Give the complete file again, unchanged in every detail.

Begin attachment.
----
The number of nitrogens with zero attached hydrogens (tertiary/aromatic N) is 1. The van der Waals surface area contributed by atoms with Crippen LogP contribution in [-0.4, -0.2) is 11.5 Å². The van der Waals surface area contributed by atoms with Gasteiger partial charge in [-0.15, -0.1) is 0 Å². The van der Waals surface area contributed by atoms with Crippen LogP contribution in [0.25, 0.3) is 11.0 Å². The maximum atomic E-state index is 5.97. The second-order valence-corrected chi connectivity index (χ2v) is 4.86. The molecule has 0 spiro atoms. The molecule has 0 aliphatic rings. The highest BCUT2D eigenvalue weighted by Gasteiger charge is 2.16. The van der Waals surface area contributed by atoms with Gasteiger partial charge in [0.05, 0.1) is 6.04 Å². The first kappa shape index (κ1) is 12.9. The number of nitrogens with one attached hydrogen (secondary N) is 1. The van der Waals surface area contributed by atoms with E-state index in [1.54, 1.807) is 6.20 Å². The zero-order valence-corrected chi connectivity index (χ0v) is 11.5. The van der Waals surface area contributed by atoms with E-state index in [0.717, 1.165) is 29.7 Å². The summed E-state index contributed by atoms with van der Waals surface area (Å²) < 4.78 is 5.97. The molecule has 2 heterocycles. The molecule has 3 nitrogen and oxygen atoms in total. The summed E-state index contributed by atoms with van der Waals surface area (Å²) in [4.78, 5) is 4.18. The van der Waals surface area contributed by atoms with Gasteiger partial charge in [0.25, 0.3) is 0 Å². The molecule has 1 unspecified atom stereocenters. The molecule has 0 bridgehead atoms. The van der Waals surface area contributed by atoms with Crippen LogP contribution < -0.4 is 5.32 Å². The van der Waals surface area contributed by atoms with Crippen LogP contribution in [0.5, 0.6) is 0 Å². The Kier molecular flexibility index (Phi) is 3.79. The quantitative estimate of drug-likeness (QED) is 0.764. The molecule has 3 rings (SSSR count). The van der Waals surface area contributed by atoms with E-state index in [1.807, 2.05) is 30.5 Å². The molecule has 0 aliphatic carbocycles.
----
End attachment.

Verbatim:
The number of nitrogens with zero attached hydrogens (tertiary/aromatic N) is 1. The van der Waals surface area contributed by atoms with Crippen LogP contribution in [-0.4, -0.2) is 11.5 Å². The van der Waals surface area contributed by atoms with Gasteiger partial charge in [-0.15, -0.1) is 0 Å². The van der Waals surface area contributed by atoms with Crippen LogP contribution in [0.25, 0.3) is 11.0 Å². The maximum atomic E-state index is 5.97. The second-order valence-corrected chi connectivity index (χ2v) is 4.86. The molecule has 0 spiro atoms. The molecule has 0 aliphatic rings. The highest BCUT2D eigenvalue weighted by Gasteiger charge is 2.16. The van der Waals surface area contributed by atoms with Gasteiger partial charge in [0.05, 0.1) is 6.04 Å². The first kappa shape index (κ1) is 12.9. The number of nitrogens with one attached hydrogen (secondary N) is 1. The van der Waals surface area contributed by atoms with E-state index in [1.54, 1.807) is 6.20 Å². The zero-order valence-corrected chi connectivity index (χ0v) is 11.5. The van der Waals surface area contributed by atoms with E-state index in [0.717, 1.165) is 29.7 Å². The summed E-state index contributed by atoms with van der Waals surface area (Å²) < 4.78 is 5.97. The molecule has 2 heterocycles. The molecule has 3 nitrogen and oxygen atoms in total. The summed E-state index contributed by atoms with van der Waals surface area (Å²) in [4.78, 5) is 4.18. The van der Waals surface area contributed by atoms with Gasteiger partial charge in [0.25, 0.3) is 0 Å². The molecule has 1 unspecified atom stereocenters. The molecule has 0 bridgehead atoms. The van der Waals surface area contributed by atoms with Crippen LogP contribution < -0.4 is 5.32 Å². The van der Waals surface area contributed by atoms with Crippen LogP contribution in [0.5, 0.6) is 0 Å². The Kier molecular flexibility index (Phi) is 3.79. The quantitative estimate of drug-likeness (QED) is 0.764. The molecule has 3 rings (SSSR count). The van der Waals surface area contributed by atoms with E-state index in [1.807, 2.05) is 30.5 Å². The molecule has 0 aliphatic carbocycles.